World's attention must turn to chronic disease

May 26, 2010|By George Alleyne, Gerard Anderson and Michael Klag

The U.S. medical system is focused on responding to acute, rather than chronic, illnesses. This is despite the fact that 130 million Americans have one or more chronic conditions — and these Americans are associated with 85 percent of all medical care expenditures. In the Medicare program, two-thirds of all spending is for beneficiaries with five or more chronic conditions.

Fortunately, noncommunicable, chronic diseases are beginning to get the visibility that is commensurate with their burden and economic impact.

On May 13, the United Nations announced a gathering of heads of state in September 2011 to discuss the prevention and treatment of noncommunicable, chronic diseases. In the coming year, there will be a series of meetings at the ministerial level to discuss the "rising incidence and socio-economic impact of the high prevalence of noncommunicable diseases worldwide … with a particular focus on the developmental challenges faced by developing countries."

Many chronic conditions are preventable. Obesity, for example, is a major cause of chronic disease in many countries, and First Lady Michelle Obama's leadership in this issue is a sign of how important the prevention of chronic diseases has become. Other chronic conditions are treatable at relatively low cost.

Chronic diseases such as heart disease, certain types of cancers, respiratory diseases, diabetes, mental illness and injuries can no longer be seen simply as problems faced by higher-income countries. Surprisingly, chronic diseases are now responsible for the greatest burden of disease in many low- and middle-income countries, where 80 percent of the deaths from chronic disease in the world occur.

The U.N. announcement is an acknowledgement of the important role chronic diseases are playing in low- and middle-income countries. In low-income countries, like Bangladesh, almost half of the burden of disease is attributable to chronic diseases. In Latin America and the Caribbean, chronic diseases represent over half of the burden of disease in most countries. These diseases are also having a significant social and economic impact on the economies of many countries. Nations such as Russia, China and India are forecast to lose hundreds of billions of dollars in productivity due to chronic diseases.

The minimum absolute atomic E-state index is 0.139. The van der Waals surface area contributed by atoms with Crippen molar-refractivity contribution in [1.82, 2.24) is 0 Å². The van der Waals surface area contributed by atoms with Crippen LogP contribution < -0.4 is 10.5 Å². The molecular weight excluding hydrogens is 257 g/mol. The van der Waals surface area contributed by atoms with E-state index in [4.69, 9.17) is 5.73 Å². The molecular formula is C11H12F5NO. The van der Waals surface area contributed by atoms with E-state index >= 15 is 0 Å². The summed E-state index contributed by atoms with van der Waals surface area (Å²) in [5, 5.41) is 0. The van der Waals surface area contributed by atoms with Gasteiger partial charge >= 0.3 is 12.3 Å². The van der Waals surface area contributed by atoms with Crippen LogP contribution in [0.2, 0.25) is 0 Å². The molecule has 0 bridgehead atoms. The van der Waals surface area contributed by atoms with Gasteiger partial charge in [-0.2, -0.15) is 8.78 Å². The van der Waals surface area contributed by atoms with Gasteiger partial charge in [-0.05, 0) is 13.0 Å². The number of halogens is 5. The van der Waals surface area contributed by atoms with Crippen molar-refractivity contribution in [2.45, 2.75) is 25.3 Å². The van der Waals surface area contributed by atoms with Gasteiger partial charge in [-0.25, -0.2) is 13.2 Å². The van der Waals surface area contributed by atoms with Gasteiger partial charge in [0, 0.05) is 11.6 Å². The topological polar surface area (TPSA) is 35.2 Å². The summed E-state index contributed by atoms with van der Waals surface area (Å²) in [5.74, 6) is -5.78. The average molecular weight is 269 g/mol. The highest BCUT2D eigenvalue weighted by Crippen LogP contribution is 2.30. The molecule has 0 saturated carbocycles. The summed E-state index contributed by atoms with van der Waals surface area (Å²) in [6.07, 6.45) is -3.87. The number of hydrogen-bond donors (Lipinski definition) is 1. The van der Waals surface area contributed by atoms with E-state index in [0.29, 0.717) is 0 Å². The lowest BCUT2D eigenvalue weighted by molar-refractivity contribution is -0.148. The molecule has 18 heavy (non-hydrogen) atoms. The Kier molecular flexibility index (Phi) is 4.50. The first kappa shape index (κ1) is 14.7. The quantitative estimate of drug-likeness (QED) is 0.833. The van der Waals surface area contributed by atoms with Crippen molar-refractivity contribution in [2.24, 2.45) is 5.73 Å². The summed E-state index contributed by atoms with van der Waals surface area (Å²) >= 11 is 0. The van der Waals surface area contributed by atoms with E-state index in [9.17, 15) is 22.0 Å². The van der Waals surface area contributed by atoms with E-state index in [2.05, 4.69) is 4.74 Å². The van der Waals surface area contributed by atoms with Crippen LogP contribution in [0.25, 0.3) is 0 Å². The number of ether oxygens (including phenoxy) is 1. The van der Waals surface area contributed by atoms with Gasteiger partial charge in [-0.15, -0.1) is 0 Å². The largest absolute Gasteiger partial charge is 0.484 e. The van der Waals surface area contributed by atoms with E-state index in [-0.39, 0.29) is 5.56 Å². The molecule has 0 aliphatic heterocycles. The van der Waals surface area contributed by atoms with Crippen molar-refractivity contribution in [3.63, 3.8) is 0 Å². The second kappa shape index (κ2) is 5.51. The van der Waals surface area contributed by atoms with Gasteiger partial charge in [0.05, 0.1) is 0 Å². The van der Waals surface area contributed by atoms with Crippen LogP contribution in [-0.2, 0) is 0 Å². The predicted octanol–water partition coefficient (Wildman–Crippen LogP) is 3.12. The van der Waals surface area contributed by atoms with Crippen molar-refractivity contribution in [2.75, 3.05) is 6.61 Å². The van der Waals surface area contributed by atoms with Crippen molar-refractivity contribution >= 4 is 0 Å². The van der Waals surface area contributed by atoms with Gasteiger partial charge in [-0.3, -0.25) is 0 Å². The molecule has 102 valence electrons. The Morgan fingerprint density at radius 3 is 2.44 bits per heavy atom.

The focus should be on prevention. In recent years, high-income countries have initiated a series of effective interventions to control smoking, improve diet and exercise, reduce obesity and reduce alcohol abuse. Low- and middle-income countries are beginning to see the same risk factors, leading to a growing prevalence of chronic diseases. They are clamoring for help, and it is time for the global community to develop similar programs.

Although many preventive activities are inexpensive and cost effective, it will take the efforts of the heads of state in the countries and the international aid agencies to increase awareness of the benefits of prevention and provide some of the resources that will be needed. Brazil, for example, with assistance from the World Bank, has demonstrated the cost-effectiveness of reengineering its parks and making exercise equipment available in schools and community centers.

There are also many examples of countries successfully screening people for hypertension, cancer and diabetes and then finding cost-effective means of treatment. Other programs are designed to keep people taking their medicines by creating self-help groups. In Mexico, for example, there are contests among the self-help groups that spur individuals to even greater compliance.

Over the next several years, the leadership to combat chronic disease will need to come from heads of state and international aid agencies. The prevention and management of chronic diseases is not simply the purview of national health departments but requires the commitment and collaboration of many different government agencies in nations across the globe, including departments of agriculture, labor, finance, education, transportation and housing. It also requires the involvement of the international agencies that so far have focused mainly on infectious diseases. Finally, it requires the engagement of the private sector and the people themselves.

The top public health issue of the 21st century is likely to be the prevention and treatment of chronic diseases. Heads of state will be taking an important first step in addressing this issue next year. In order to be a successful meeting, there must first be a dialogue that gets everyone involved. The time to start that conversation is now.

Sir George Alleyne is former head of the Pan American Health Organization. Gerard Anderson (ganderso@jhsph.edu) is director of the Johns Hopkins Center for Hospital Finance and Management. Michael Klag is dean of the Johns Hopkins Bloomberg School of Public Health. All are professors at Johns Hopkins.

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